“Can we really train Soldiers if roughly half of our training days are going to be Category IV or Category V, where we have to curtail or eliminate their outdoor activity?” he asked.


The phrase “win in a complex world,” is all over the Army. Factors that make the world “complex” include population growth, increasing consumption, urbanization, transitions in energy, and the spread of technology, for instance.

“But the one item that cuts across all of those trends is climate change,” Kidd said. “For the Army what does that mean for plans and operations?”

Kidd pointed out that in any particular state, “governance capacity” describes the ability of a government to provide public goods and services to their citizens and constituents.

The effects of climate change, he said, such as rising sea levels, or scarcity of fresh water, for instance, can overwhelm the capacity of a government to provide the services it is supposed to, and that makes for failed states.

“If a state can’t meet those requirements, it tips over,” Kidd said.

Areas with failed states, or other “ungoverned” areas, Kidd said, leave a vacuum that is ripe for takeover by terrorists. “These are the spaces that are the petri dishes that nurture these threats.”

Kidd referred to the area from sub-Saharan Africa up into central Asia as an “arc of instability.”

“These are the same countries that are going to be the most adversely affected by climate change,” he said. “The effects of climate change, along with other global trends, have the potential to overwhelm the governance capacity of states in this region. And when that governance capacity gets overwhelmed, you have the opportunity for insecurity — an unstable, uncontrolled space. And from that could come terrorism, crime, civil war and all of these other security threats.”

When that happens, he said, “The decision will have to be made by the civil command authority: is that worth the intervention for the U.S. military?”

Climate change, he said, can mean increased engagement by American Soldiers.

With that in mind, Kidd said, such problems can be inoculated against with the Army’s regionally aligned forces concept, with development of host-nation capacity, strategic engaging by combatant commands, as well as with involvement by other government agencies such as the U.S. Agency for International Development. All are examples of how America can contribute to bolstering governance capacity to avoid future failed states.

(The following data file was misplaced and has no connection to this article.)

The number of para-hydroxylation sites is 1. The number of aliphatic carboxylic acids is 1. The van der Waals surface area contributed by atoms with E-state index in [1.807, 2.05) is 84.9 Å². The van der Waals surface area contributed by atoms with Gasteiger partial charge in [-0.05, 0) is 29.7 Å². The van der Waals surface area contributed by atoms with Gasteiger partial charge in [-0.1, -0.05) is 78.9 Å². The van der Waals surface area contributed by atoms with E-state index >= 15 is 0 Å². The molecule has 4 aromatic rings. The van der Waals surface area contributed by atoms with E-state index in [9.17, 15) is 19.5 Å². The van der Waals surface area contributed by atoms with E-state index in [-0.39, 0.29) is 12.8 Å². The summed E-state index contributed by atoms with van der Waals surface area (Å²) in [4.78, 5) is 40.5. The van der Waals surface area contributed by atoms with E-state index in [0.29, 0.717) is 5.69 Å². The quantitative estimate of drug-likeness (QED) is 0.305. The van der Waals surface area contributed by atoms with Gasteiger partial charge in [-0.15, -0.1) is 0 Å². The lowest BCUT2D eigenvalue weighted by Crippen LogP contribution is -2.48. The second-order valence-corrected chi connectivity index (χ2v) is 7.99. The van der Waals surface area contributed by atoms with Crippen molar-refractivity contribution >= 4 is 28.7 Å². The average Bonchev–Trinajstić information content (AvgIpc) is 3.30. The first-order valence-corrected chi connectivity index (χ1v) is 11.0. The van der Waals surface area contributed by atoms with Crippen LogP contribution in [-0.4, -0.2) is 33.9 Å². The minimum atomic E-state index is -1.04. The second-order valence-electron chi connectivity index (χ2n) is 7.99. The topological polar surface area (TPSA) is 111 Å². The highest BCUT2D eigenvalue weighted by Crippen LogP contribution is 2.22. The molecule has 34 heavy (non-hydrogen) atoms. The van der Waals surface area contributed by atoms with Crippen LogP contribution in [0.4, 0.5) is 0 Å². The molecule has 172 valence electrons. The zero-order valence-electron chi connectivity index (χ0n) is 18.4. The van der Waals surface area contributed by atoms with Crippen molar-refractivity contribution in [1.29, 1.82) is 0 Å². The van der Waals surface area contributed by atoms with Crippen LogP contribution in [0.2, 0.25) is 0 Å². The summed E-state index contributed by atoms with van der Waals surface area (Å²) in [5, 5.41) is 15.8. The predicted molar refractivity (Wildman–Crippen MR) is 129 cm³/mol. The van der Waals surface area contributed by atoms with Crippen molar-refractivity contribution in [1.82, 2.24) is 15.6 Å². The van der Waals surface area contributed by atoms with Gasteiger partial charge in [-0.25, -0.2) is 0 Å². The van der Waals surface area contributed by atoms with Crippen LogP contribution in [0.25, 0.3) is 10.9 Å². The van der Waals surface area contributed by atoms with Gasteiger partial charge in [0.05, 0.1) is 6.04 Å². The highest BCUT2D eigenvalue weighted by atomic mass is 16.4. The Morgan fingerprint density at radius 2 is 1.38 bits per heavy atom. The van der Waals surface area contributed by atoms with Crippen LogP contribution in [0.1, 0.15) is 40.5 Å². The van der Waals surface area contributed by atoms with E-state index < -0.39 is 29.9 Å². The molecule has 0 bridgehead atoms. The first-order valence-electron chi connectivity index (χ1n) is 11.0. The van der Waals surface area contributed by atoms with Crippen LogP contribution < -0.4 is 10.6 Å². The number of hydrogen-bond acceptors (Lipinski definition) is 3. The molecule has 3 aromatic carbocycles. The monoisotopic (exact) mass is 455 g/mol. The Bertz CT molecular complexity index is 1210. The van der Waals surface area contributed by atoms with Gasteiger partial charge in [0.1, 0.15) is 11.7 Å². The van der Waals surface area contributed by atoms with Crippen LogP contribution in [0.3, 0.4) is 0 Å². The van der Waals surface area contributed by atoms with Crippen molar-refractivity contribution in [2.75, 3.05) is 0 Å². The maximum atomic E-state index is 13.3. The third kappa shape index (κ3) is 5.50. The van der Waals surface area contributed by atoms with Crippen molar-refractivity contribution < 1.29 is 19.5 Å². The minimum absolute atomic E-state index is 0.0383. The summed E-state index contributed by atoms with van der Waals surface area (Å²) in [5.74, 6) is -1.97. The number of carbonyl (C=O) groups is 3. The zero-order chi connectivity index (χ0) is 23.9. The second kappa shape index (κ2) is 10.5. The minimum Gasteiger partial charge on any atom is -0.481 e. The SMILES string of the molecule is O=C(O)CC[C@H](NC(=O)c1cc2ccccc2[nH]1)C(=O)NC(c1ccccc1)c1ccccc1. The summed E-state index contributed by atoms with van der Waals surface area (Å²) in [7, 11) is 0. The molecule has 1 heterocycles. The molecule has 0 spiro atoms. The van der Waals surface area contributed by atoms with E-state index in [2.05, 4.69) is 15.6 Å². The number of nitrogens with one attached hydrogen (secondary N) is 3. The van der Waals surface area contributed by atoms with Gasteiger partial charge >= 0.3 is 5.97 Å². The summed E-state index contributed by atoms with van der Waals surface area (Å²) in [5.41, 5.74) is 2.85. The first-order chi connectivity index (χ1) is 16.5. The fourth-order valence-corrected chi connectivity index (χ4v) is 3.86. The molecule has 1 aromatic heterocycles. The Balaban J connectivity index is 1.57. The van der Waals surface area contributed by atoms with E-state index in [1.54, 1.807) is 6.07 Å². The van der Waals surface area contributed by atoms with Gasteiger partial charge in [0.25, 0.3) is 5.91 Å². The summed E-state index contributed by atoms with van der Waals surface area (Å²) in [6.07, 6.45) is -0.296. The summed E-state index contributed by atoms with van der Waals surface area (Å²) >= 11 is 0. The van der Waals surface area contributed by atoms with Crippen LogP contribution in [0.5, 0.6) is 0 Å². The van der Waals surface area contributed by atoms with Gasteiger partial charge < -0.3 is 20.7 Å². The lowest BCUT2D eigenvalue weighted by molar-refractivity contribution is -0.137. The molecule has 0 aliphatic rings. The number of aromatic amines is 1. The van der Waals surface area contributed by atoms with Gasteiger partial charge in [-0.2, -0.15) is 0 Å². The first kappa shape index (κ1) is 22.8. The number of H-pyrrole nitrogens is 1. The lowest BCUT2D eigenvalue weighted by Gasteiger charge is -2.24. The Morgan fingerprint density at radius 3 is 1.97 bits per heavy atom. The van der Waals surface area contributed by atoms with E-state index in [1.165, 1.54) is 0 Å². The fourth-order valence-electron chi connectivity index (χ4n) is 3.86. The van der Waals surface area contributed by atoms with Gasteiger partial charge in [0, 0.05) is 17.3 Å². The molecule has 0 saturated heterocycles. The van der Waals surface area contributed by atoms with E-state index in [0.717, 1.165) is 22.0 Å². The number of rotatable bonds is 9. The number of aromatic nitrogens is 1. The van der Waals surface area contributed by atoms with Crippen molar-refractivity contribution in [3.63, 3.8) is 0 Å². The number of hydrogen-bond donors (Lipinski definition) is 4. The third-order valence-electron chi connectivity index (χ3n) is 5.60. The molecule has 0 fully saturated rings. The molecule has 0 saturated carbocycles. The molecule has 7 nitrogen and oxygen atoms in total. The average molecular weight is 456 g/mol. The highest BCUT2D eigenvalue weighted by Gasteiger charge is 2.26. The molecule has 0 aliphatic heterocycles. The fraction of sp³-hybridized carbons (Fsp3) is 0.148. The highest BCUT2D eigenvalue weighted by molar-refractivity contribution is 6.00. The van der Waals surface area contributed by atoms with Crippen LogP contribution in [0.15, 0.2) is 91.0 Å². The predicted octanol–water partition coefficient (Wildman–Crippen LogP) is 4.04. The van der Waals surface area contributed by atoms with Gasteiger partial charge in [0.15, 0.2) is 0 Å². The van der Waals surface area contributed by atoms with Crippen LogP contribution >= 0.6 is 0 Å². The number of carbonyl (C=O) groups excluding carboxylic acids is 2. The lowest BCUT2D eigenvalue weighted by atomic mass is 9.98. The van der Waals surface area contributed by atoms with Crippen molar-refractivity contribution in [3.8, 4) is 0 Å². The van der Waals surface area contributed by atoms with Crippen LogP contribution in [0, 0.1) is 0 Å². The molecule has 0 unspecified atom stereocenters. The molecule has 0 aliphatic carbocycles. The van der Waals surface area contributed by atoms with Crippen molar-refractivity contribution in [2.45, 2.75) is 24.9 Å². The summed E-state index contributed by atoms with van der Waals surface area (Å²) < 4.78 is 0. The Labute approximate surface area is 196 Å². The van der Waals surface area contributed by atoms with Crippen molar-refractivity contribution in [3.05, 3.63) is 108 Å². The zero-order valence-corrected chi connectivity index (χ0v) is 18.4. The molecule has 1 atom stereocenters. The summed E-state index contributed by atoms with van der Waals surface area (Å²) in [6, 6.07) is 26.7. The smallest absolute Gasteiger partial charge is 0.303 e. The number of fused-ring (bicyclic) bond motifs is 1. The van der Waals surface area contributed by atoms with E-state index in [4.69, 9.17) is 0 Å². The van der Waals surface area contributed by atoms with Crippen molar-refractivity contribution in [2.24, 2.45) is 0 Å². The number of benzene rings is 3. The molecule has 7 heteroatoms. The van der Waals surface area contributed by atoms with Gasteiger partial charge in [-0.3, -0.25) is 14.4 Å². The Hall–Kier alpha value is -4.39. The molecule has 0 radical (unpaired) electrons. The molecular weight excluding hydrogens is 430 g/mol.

In 2011, a tsunami, triggered by an earthquake, caused the failure of the Fukushima Daiichi nuclear power plant in Eastern Japan.

Japanese manufacturers who relied on power produced at Fukushima were themselves responsible for producing a small plastic part that is used to attach automobile dashboards to the chassis.

“Every car has these grommets in them,” Kidd said, adding that Japanese manufacturers of those parts produced the preponderance of them, globally. “So When Fukushima went out, BMW lines in Europe shut down.”

Kidd said that today, major consulting firms in the private sector now consider supply chain resiliency for the companies they consult for.

“Private industry is thinking about the potential disruptions to supply chain,” Kidd said. But for the Army, he said, “we don’t think enough about our supply chain and our suppliers and their vulnerability to disruptive events. Where are the vulnerabilities in the Army supply chain, to extreme weather, or in particular, to water-driven events?”

“We need to get a better understanding of the vulnerabilities in our supply chain,” Kidd concluded.

Kidd said the Army does spend a great deal of time and effort on ensuring the adequacy and security of its supply chain.

“But we need to integrate climate change considerations into our ongoing processes,” he said. “We have initiated this effort within the last two years. Specifically, we have developed and are constructing a range of water savings features across our industrial facilities focused on the very large amount of water used in manufacturing.”